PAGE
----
Thwarting API

A new tool is available to check the persistent harassment of online trolls. Google’s Jigsaw think tank last week launched Perspective, an early stage technology that uses machine learning to help neutralize trolls.

Perspective reviews comments and scores them based on their similarity to comments people have labeled as toxic, or that are likely to result in someone leaving a conversation.

Publishers can select what they want to do with the information Perspective provides to them. Their options include the following:

  • Flagging comments for their own moderators to review;
  • Providing tools to help users understand the potential toxicity of comments as they write them; and
  • Letting readers sort comments based on their likely toxicity.

Forty-seven percent of 3,000 Americans aged 15 or older reported experiencing online harassment or abuse, according to a survey Data & Society conducted last year. More 70 percent said they had witnessed online harassment or abuse.

Perspective got its training through an examination of hundreds of thousands of comments labeled by human reviewers who were asked to rate online comments on a scale from “very toxic” to “very healthy.”

Like all machine learning applications, Perspective improves as it’s used.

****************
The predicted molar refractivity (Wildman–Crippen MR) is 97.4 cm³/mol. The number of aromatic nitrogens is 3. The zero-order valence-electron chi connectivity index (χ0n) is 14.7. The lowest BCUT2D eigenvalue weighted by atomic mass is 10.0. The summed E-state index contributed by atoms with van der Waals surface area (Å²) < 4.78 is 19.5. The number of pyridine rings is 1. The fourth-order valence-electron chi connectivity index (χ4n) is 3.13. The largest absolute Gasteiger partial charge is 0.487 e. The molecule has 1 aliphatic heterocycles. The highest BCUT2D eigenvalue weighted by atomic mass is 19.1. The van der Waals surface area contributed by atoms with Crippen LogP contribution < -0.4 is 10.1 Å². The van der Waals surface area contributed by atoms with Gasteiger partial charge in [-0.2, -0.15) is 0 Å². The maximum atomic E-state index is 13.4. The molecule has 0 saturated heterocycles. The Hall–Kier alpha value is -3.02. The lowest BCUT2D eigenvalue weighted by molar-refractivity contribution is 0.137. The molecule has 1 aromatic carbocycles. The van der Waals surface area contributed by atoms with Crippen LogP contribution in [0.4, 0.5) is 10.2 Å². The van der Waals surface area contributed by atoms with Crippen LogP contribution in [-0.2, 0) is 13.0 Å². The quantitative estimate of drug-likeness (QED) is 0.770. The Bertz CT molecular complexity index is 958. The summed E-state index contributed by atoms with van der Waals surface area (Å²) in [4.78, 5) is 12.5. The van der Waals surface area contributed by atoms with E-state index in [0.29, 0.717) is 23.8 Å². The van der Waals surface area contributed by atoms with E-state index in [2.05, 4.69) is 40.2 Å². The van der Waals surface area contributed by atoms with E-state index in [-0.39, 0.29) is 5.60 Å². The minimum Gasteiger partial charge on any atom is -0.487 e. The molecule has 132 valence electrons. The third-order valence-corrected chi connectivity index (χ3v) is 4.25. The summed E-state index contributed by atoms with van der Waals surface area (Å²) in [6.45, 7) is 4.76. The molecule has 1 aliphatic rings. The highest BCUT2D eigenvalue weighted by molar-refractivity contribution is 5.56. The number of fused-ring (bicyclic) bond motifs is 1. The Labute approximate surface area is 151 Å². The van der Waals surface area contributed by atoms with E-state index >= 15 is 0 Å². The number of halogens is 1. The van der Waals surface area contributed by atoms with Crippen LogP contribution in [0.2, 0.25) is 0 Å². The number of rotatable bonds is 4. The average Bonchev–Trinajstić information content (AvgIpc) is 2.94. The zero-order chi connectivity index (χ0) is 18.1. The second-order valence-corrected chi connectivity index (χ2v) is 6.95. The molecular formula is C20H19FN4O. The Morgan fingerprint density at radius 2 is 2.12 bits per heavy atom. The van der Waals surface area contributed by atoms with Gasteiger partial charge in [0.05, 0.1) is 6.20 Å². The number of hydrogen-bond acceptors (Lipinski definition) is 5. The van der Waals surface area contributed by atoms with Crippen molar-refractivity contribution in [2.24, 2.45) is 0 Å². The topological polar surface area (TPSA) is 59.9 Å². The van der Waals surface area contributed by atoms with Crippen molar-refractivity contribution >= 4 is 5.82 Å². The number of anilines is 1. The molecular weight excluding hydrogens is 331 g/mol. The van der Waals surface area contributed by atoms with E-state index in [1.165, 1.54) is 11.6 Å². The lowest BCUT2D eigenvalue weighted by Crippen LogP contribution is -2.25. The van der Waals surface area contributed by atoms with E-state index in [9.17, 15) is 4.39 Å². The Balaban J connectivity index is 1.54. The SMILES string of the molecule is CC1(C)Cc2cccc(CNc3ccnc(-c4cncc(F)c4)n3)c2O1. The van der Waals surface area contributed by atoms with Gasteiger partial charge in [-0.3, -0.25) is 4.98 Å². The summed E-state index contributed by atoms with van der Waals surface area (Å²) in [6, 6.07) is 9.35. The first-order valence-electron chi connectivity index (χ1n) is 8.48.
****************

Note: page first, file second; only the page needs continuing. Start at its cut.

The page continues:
Partners and Future Plans

A number of partners have signed on to work with Jigsaw in this endeavor:

  • The Wikimedia Foundation is researching ways to detect personal attacks against volunteer editors on Wikipedia;
  • The New York Times is building an open source moderation tool to expand community discussion
  • The Economist is reworking its comments platform; and
  • The Guardian is researching how best to moderate comment forums, and host online discussions between readers and journalists.

Jigsaw has been testing a version of this technology with The New York Times, which has a team sifting through and moderating 11 thousand comments daily before they are posted.

Jigsaw is working to train models that let moderators sort through comments more quickly.

The company is looking for more partners. It wants to deliver models that work in languages other than English, as well as models that can identify other characteristics, such as when comments are unsubstantial or off-topic.